Justin Vahl and Marcus Riley, two men who were part of a larger group going out to eat at a Buffalo Wild Wings in Naperville, Illinois, to celebrate a birthday say that they were asked to switch tables because of their skin color, according to the Chicago Tribune.
Here’s how this situation allegedly went down. Vahl says he arrived at the restaurant first. He asked the host to prepare a table for 15 people, including adults and children. Then, he realized he actually needed room for 18 people and approached the workers as they prepared the tables. That’s when, he says, he was questioned about his race.
The host, who Vahl described as a young black man, asked, “What race are you?” To which Vahl, who told the Tribune that he is multiracial, said he asked what does it matter? That’s when the host referenced a regular nearby who “doesn’t want black people sitting near him.” Vahl asked the host to prepare the table anyway.
From there, Vahl claims that a manager spoke with the customer and his guest, then approached his group. This time, Vahl says the group was told they needed to move because a party of 18 had reserved the table previously. Curious about the existence of that reservation policy? So was a reporter at the Naperville Sun, because they called the restaurant to find out more. In that call, they were reportedly told the Naperville location doesn’t take reservations.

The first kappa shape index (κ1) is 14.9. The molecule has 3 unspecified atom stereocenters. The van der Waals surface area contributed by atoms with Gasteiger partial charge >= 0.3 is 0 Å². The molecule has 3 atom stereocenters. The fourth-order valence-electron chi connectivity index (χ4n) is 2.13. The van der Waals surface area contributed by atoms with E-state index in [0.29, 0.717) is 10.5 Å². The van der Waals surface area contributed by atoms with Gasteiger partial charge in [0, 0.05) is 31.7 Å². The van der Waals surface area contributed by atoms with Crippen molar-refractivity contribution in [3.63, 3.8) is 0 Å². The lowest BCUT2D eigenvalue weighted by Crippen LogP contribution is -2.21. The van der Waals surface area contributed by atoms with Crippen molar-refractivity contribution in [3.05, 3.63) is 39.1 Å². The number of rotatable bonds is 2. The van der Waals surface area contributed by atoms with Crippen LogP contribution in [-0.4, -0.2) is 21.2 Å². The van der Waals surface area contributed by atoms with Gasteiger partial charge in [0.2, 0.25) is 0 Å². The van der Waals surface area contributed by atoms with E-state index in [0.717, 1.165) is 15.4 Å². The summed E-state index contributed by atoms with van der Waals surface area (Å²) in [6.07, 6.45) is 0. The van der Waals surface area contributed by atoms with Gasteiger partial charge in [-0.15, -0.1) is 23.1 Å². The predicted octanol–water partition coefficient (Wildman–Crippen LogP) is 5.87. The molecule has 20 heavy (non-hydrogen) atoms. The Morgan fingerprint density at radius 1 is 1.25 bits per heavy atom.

Eventually, the group left and went to a different restaurant. Unsurprisingly, the kids had a hard time dealing with the pain from the situation. “Why does he not like us?” Riley says one of his two young boys asked in the car afterward.
Riley told CBS 2 that as the group was leaving the restaurant, the host who had originally seated them had tears in his eyes. He says a fellow patron stood up and offered them hugs.
Mary Vahl posted to Facebook about her experience. The post has now gone viral, with thousands of shares and comments.
“We take this alleged incident very seriously and are conducting a thorough, internal investigation,” Claire Kudlata, coordinator of brand communications, said in an email to Fox 32 News. “We’re in direct communication with the guest to understand their account of what happened and to offer our deepest apologies for any unacceptable behavior.”
It’s a relief that this situation didn’t involve law enforcement. However, as described, the scenario rings close to home when we consider how many times people call the police (or otherwise try to remove or monitor) people of color in shared spaces. For example, as covered previously at Daily Kos, when police were called to a frozen yogurt shop because a black man was literally doing his job. Or when two black women were waiting for car assistance. Or when a black student put her feet up during class.
“I’ve never in my entire life experienced something like. To have my children go through that, it brought me to tears,” Riley said.
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Is a national and foreign correspondent based in D.C. She files investigative reports and covers breaking news on a range of topics, including corruption, police shootings, etc. Before joining the TimWorld in 2018, she worked at the Miami Herald. She was a John S. Knight fellow at Stanford University.